• Jeroen Savat

  • Frontend Software Engineer

As all die-hard front-end developers may already know, the yearly "Fronteers Conference" in Amsterdam (the Netherlands) is the place-to-be for all things front-end. This year's speakers focused on accessibility, responsive CSS, performance and Progressive Web Applications (PWAs). For those of you who have yet to be introduced to a "PWA", it’s basically the latest buzzword for how we should build web apps in the near future. One of the talks on PWAs was given by Nolan Lawson, web developer for Microsoft and open-source JavaScript contributor. Let’s take a look at what he says makes a PWA awesome.

Offline accessibility

First off, PWAs allow for “offline accessibility”. Though that’s perhaps a bit of an unfortunate term, because it’s not really about offline, is it? It’s about speed. While memory is superfast, disk is a bit slower, and network even slower. The reason you're doing offline-first is that it forces you to think about the user experience on slower networks. Because those users, too, are going to need their data (and they need it rather sooner than later).

The question is: How? Well, one important feature of PWAs is that they store data, both dynamic as well as static, client-side. For static data storage, developers can use Cache API and Service Workers. For dynamic data storage, they use Indexed DB. In short, we cache more of our application client-side, instead of server-side.


“Progressive enhancement”. A term that comes up a lot, but its meaning is all too often rather dubious. So what does it mean? Basically, it means that we as developers should have our applications upgrade per capabilities and then progressively start adding features. We have to make sure there’s always a baseline and then enhance the user experience on different browsers as much as possible. For example, though it’s of course not very nice to have animations and certain interface components which no longer work, we should still be able to read a page when JavaScript is not enabled.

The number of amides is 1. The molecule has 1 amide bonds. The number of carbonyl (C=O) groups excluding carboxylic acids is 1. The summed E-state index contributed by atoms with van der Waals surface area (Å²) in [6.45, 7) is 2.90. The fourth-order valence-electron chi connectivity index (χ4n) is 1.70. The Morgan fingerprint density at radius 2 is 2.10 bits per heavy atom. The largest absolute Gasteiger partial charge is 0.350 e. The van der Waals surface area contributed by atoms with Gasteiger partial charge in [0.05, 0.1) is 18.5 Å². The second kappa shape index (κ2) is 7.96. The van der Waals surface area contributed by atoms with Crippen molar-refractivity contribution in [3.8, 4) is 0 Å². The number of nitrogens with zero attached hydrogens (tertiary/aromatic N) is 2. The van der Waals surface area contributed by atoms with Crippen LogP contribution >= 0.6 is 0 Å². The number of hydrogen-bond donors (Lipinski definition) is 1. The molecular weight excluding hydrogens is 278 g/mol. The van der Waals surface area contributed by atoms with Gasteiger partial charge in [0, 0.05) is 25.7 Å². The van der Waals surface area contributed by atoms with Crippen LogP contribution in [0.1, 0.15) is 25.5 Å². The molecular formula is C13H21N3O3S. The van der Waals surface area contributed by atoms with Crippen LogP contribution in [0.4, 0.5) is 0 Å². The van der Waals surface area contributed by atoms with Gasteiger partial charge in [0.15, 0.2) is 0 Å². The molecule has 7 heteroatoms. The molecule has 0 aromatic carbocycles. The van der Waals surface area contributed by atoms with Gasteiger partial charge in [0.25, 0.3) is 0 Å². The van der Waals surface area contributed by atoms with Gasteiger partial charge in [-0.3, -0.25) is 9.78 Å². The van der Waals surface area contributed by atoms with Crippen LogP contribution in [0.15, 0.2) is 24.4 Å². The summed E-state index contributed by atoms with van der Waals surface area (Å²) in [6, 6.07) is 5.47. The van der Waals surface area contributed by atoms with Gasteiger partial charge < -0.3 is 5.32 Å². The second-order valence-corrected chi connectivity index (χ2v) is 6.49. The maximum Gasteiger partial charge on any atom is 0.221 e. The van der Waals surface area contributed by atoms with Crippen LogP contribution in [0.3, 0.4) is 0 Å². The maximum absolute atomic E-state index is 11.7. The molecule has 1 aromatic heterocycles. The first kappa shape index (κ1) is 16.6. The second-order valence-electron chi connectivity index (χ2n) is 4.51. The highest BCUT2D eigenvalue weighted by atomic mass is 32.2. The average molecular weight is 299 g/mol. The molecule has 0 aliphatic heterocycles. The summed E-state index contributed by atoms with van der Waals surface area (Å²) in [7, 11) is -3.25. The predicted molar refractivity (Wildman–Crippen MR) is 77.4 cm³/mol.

Now, there are two ways to implement progressive enhancement:

  1. Weak interpretation: It refers to web apps which progressively become apps (i.e. these apps start out as a website, but then slowly turn into an app).
  2. Strong interpretation: It refers to the fact that a website should be able to function without JS.

Since the web isn’t uniform, it’s perfectly okay to build a website in 2016 that doesn’t function without JS, according to Lawson (an argument that sparked quite the controversy online). Even Facebook doesn’t function without JavaScript. So if even Facebook cannot do it without JS, it is okay to be dependent on JS. Basically, Lawson prefers the weak interpretation of progressive enhancement. He states it’s not the users’ JavaScript that isn’t reliable, but rather their Internet connections. As developers we need to make sure the user can still go online, even on terrible Internet connections. Lawson obviously prefers the weak interpretation of progressive enhancement in saying that it’s not only about offline accessibility. It’s also about better performance on reliable Internet connections.


Ultimately, the browser is single-threaded (since both JavaScript and the DOM are). This means it can only process one instruction at a time, so JavaScript starts competing with the DOM on one single thread. This is why creating heavy JavaScript apps can make things “janky” and slow. However, we can avoid this by looking at the hardware. Take Android mobiles, for example. Even low-range Android phones have at least 4 cores. Yes, they are rather slow, but still, they can do 4 things all at once, just very slowly. So, in a way, it’s still multithreaded, and we need to harness this power.

This is where Web Workers come in. Web Workers are a way to explicitly take a bit of JavaScript and run it in a separate thread. Lawson suggests we use one thread for Web Workers (heavy application logic) and another for user interface (handlers, interactivity, UI effects ...). Thus bringing multithreading to the Web.


Currently, native apps tackle the “offline-first”-issue, as well as the multithreaded issue. These are two things web apps can’t generally handle. Web apps are, however, “progressively enhanced”, unlike native apps. But with Progressive Web Apps we can develop apps that combine these three features all at once: offline accessibility, multithreading and progressive enhancement. In short, PWAs could combine the best of both worlds.

Image: Paul Verbeek

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